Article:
The Wealth of Nations
"The Wealth of Nations" is a treasured classic of political economy. First published in March of 1776, Adam Smith wrote the book to influence a special audience - the British Parliament - and its arguments in the early spring of that year pressed for peace and cooperation with Britain's colonies rather than war. Smith's message was that economic exploitation, through the monopoly trade of empire, stifled wealth-creation in both home and foreign lands. Moreover, protectionism preserved the status quo, and privileged a few elites at the expense of long run growth. Smith wrote, 'It is the industry which is carried on for the benefit of the rich and the powerful that is principally encouraged by our mercantile system. That which is carried on for the benefit of the poor and the indigent is too often either neglected or oppressed.' This edition, based on the classic Cannan version of the text, includes a foreword by George Osborne MP and an introduction by Jonathan B. Wight, University of Richmond, which aims to place the work in a business context.Wight also provides an invaluable 'Notable Quotes' section where he extracts and categorises some of the most famous and pertinent sections of Smith's work.
This classic work is as essential today as it was when it first written.
This classic work is as essential today as it was when it first written.
- Hardback | 624 pages
- 154.94 x 236.22 x 63.5mm | 1,224.69g
- 30 Oct 2007
- Harriman House Publishing
- Petersfield, United Kingdom
About Adam Smith
Adam Smith was a Scottish moral philosopher and pioneering political economist and one of the key figures of the intellectual movement known as the Scottish Enlightenment. He is now depicted on the back of the brand new GBP20 note.
Table of contents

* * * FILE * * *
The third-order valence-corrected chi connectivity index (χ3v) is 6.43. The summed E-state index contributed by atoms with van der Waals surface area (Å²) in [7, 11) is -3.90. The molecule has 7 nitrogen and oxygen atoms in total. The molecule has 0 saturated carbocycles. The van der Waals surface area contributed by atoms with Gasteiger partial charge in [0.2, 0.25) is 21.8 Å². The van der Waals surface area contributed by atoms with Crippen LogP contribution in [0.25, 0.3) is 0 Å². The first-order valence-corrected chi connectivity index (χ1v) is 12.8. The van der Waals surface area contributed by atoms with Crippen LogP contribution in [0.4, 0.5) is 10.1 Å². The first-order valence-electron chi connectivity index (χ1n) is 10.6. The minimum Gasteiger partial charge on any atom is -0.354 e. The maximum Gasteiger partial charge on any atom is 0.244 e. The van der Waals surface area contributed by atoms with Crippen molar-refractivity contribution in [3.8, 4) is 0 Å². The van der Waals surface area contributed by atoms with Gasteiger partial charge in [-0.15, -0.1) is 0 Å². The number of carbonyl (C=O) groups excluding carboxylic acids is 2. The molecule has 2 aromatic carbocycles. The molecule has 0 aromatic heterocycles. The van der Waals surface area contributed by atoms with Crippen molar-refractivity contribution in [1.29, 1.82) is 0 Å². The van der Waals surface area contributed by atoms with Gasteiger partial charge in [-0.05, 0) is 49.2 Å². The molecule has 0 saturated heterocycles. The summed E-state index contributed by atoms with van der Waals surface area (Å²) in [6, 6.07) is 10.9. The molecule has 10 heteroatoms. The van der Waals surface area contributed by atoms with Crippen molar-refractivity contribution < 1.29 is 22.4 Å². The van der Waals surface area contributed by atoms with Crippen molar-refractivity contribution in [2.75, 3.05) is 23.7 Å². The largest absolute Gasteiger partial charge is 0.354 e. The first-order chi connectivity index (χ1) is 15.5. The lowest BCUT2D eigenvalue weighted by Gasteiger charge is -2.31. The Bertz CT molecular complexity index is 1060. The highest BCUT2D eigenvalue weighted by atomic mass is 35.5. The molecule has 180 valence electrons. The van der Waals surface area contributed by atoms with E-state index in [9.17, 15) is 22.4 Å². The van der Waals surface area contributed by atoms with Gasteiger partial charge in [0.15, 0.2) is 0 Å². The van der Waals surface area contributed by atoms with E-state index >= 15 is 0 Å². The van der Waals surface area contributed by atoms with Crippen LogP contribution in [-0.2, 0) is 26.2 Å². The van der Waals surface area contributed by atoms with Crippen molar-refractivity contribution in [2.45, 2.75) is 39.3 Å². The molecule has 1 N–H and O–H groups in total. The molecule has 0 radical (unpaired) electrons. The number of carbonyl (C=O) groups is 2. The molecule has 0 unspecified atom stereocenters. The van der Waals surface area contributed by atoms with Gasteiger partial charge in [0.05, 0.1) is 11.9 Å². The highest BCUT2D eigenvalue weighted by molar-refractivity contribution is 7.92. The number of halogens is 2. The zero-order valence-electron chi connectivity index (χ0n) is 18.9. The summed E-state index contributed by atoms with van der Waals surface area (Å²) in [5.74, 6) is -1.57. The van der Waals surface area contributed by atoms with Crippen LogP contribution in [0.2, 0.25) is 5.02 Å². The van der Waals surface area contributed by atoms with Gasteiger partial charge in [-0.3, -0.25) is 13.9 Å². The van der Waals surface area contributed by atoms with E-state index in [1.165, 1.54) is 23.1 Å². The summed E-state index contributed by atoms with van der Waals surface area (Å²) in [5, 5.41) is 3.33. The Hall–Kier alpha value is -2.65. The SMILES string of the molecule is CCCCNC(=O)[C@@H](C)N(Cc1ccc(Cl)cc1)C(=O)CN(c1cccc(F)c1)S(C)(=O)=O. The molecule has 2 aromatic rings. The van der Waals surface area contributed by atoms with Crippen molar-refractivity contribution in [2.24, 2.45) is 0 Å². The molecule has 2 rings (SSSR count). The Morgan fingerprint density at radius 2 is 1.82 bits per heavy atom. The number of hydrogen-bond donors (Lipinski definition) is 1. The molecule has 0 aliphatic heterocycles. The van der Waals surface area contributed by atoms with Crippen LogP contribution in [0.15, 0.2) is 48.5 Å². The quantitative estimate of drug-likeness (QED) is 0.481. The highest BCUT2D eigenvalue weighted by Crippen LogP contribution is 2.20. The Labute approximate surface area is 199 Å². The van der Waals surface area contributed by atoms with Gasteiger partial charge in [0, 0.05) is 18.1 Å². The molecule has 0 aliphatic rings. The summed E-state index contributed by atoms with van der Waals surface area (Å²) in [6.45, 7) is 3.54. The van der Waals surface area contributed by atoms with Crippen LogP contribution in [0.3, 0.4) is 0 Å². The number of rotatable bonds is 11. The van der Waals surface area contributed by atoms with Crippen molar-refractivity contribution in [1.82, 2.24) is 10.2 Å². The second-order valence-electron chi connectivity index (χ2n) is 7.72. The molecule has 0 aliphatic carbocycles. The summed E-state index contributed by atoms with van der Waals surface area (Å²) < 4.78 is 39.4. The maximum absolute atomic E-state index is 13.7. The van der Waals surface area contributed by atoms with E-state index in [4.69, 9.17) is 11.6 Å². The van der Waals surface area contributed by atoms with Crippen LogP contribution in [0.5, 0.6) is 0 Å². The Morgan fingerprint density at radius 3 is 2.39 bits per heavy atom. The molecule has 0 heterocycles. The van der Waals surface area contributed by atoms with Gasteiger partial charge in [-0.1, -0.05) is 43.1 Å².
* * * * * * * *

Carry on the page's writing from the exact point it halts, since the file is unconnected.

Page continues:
Editor's Introduction by Johnathan B.Wight, University of Richmond Notes on the Text Introduction and Plan of the Work Notable Quotes from The Wealth of Nations Contents to The Wealth of Nations Book I Of the Causes of Improvement in the productive Powers of Labour, and of the order according to which its Produce is naturally distributed among the different Ranks of the people. CHAPTER I Of the Division of Labour CHAPTER II Of the Principle which gives Occasion to the Division of Labour CHAPTER III That the Division of labour is Limited by the Extent of the Market CHAPTER IV Of the Origin and Use of Money CHAPTER V Of the Real and Nominal Price of Commodities, or of their Price in Labour, and their Price in Money CHAPTER VI Of the Component parts of the Price of Commodities CHAPTER VII Of the Natural and Market Price of Commodities CHAPTER VIII Of the Wages of Labour CHAPTER IX Of the Profits of Stock CHAPTER X Of Wages and Profit in the Different Employments of Labour and Stock PART I. Inequalities arising from the nature of the employments themselves PART II Inequalities occasioned by the Policy of Europe CHAPTER XI Of the Rent of Land PART I. Of the Produce of Land which always affords Rent PART II. Of the Produce of Land, which sometimes does, and sometimes does not, afford Rent PART III. Of the variations in the Proportion between the respective Values of that sort of Produce which always affords Rent, and of that which sometimes does, and sometimes does not, afford Rent Digression concerning the Variations in the value of Silver during the Course of the Four last Centuries FIRST PERIOD SECOND PERIOD THIRD PERIOD Variations in the Proportion between the respective Values of Gold and Silver Grounds of the suspicion that the Value of Silver still continues to decrease Different Effects of the Progress of Improvement upon three different sorts of rude Produce First Sort Second sort Third Sort Conclusion of the Digression concerning the Variations in the Value of Silver Effects of the Progress of Improvement upon the real Price of Manufactures CONCLUSION of the CHAPTER PRICES OF WHEAT Book II Of the Nature, Accululation, and Employment of Stock CHAPTER I Of the Division of Stock CHAPTER II Of Money, Considered as a Particular Branch of theGeneral Stock of the Society, or of the Expense of Maintaining the National Capital CHAPTER III Of the Accumulation of Capital, or of Productive and Unproductive Labour CHAPTER IV Of Stock Lent at Interest CHAPTER V Of the Different Employment of Capitals Book III Of the Different Progress of Opulence in Different Nations CHAPTER I Of the Natural Progress of Opulence CHAPTER II Of the Discouragement of Agriculture in the Ancient State of Europe, after the Fall of the Roman Empire CHAPTER III Of the Rise and Progress of Cities and Towns, after the Fall of the Roman Empire CHAPTER IV How the Commerce of the Towns Contributed to the Improvement of the country Book IV Of Systems of Political Economy Introduction CHAPTER I Of the Principle of the Commercial or Mercantile System CHAPTER II Of Restraints upon the Importation from Foreign Countries of such Goods can be produced at Home CHAPTER III Of the extraordinary Restraints upon the Importation of Goods of almost all Kinds, from those Countries with which the Balance is supposed to be Disadvantageous PART I. Of the Unreasonableness of those Restraints, even upon the Principles of the Commercial System Digression concerning Banks of Deposit, particularly concerning that of Amsterdam PART II. Of the Unreasonableness of those extraordinary Restraints, upon other Principles CHAPTER IV Of Drawbacks CHAPTER V Of Bounties Digression concerning the Corn Trade and Corn Laws CHAPTER VI Of Treaties of Commerce PART I PART II PART III CHAPTER VII Of Colonies PART I. Of the Motives for Establishing New Colonies PART II. Causes of the Prosperity of New Colonies PART III. Of the Advantages which Europe has derived From the Discovery of America, and from that of a Passage to the East Indies by the Cape of Good Hope CHAPTER VIII Conclusion of the Mercantile System CHAPTER IX Of the Agricultural Systems, or of those Systems of Political Economy which Represent the Produce of Land, as either the Sole or the Principle Source of the Revenue and Wealth of Every Country Appendix to Book IV Book V Of the Revenue of the Sovereign or Commonwealth CHAPTER I Of the Expenses of the Sovereign or Commonwealth PART I. Of the Expense of Defence PART II. Of the Expense of Justice PART III. Of the Expense of public Works and public Institutions ARTICLE I. Of the public Works and Institutions for facilitating the Commerce of the Society, And, first, of those which are necessary for facilitating Commerce in general Of the public Works and Institution which are necessary for facilitating particular Branches of Commerce ARTICLE II. Of the Expense of the Institution for the Education of Youth ARTICLE III. Of the Expense of the Institutions for the Instruction of People of all Ages PART IV. Of the Expense of supporting the Dignity of the Sovereign CONCLUSION CHAPTER II Of the Sources of the General or Public Revenue of the Society PART I. Of the Funds, or Sources, of Revenue, which may peculiarly belong to the Sovereign or Commonwealth PART II. Of Taxes ARTICLE I. Taxes upon Rent - Taxes upon the Rent of Land Taxes which are proportioned, not in the Rent, but to the Produce of Land Taxes upon the Rent of Houses ARTICLE II. Taxes upon Profit, or upon the Revenue arising from Stock Taxes upon the Profit of particular Employments APPENDIX TO ARTICLES I AND II - Taxes upon the Capital Value of Lands, Houses, and Stock ARTICLE III. Taxes upon the Wages of Labour ARTICLE IV. Taxes which it is intended should fall indifferently upon every different Species of Revenue Capitation Taxes Taxes upon Consumable Commodities Consumable commodities are either necessaries or luxuries CHAPTER III Of Public Debts INDEX